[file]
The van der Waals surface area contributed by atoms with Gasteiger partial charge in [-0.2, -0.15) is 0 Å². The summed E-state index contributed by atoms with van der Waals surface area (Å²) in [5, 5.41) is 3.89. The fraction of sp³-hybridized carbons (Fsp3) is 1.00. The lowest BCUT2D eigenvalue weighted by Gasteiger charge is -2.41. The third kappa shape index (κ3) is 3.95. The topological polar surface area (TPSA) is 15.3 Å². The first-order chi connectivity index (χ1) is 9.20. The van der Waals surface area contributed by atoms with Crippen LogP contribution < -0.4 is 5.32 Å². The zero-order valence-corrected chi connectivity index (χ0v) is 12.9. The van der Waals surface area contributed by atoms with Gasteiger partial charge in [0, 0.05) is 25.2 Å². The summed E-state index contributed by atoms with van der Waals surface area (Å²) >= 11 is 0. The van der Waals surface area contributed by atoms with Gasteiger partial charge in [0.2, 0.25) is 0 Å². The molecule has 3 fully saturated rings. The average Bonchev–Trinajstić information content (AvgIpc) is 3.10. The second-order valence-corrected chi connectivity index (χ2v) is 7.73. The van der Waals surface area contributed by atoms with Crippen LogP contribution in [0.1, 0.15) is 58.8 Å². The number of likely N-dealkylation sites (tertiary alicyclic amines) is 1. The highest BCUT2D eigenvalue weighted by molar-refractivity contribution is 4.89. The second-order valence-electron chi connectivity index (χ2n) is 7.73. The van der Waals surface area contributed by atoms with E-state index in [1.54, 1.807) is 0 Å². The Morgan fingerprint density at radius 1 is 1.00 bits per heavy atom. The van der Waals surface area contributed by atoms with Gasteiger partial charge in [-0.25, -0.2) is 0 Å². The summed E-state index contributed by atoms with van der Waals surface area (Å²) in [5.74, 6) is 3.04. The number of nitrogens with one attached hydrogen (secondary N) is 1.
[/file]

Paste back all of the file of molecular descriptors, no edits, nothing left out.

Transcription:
The van der Waals surface area contributed by atoms with Gasteiger partial charge in [-0.2, -0.15) is 0 Å². The summed E-state index contributed by atoms with van der Waals surface area (Å²) in [5, 5.41) is 3.89. The fraction of sp³-hybridized carbons (Fsp3) is 1.00. The lowest BCUT2D eigenvalue weighted by Gasteiger charge is -2.41. The third kappa shape index (κ3) is 3.95. The topological polar surface area (TPSA) is 15.3 Å². The first-order chi connectivity index (χ1) is 9.20. The van der Waals surface area contributed by atoms with Crippen LogP contribution < -0.4 is 5.32 Å². The zero-order valence-corrected chi connectivity index (χ0v) is 12.9. The van der Waals surface area contributed by atoms with Gasteiger partial charge in [0, 0.05) is 25.2 Å². The summed E-state index contributed by atoms with van der Waals surface area (Å²) >= 11 is 0. The van der Waals surface area contributed by atoms with Gasteiger partial charge in [0.2, 0.25) is 0 Å². The molecule has 3 fully saturated rings. The average Bonchev–Trinajstić information content (AvgIpc) is 3.10. The second-order valence-corrected chi connectivity index (χ2v) is 7.73. The van der Waals surface area contributed by atoms with Crippen LogP contribution in [0.1, 0.15) is 58.8 Å². The number of likely N-dealkylation sites (tertiary alicyclic amines) is 1. The highest BCUT2D eigenvalue weighted by molar-refractivity contribution is 4.89. The second-order valence-electron chi connectivity index (χ2n) is 7.73. The van der Waals surface area contributed by atoms with E-state index in [1.54, 1.807) is 0 Å². The Morgan fingerprint density at radius 1 is 1.00 bits per heavy atom. The van der Waals surface area contributed by atoms with Gasteiger partial charge in [-0.25, -0.2) is 0 Å². The summed E-state index contributed by atoms with van der Waals surface area (Å²) in [5.74, 6) is 3.04. The number of nitrogens with one attached hydrogen (secondary N) is 1.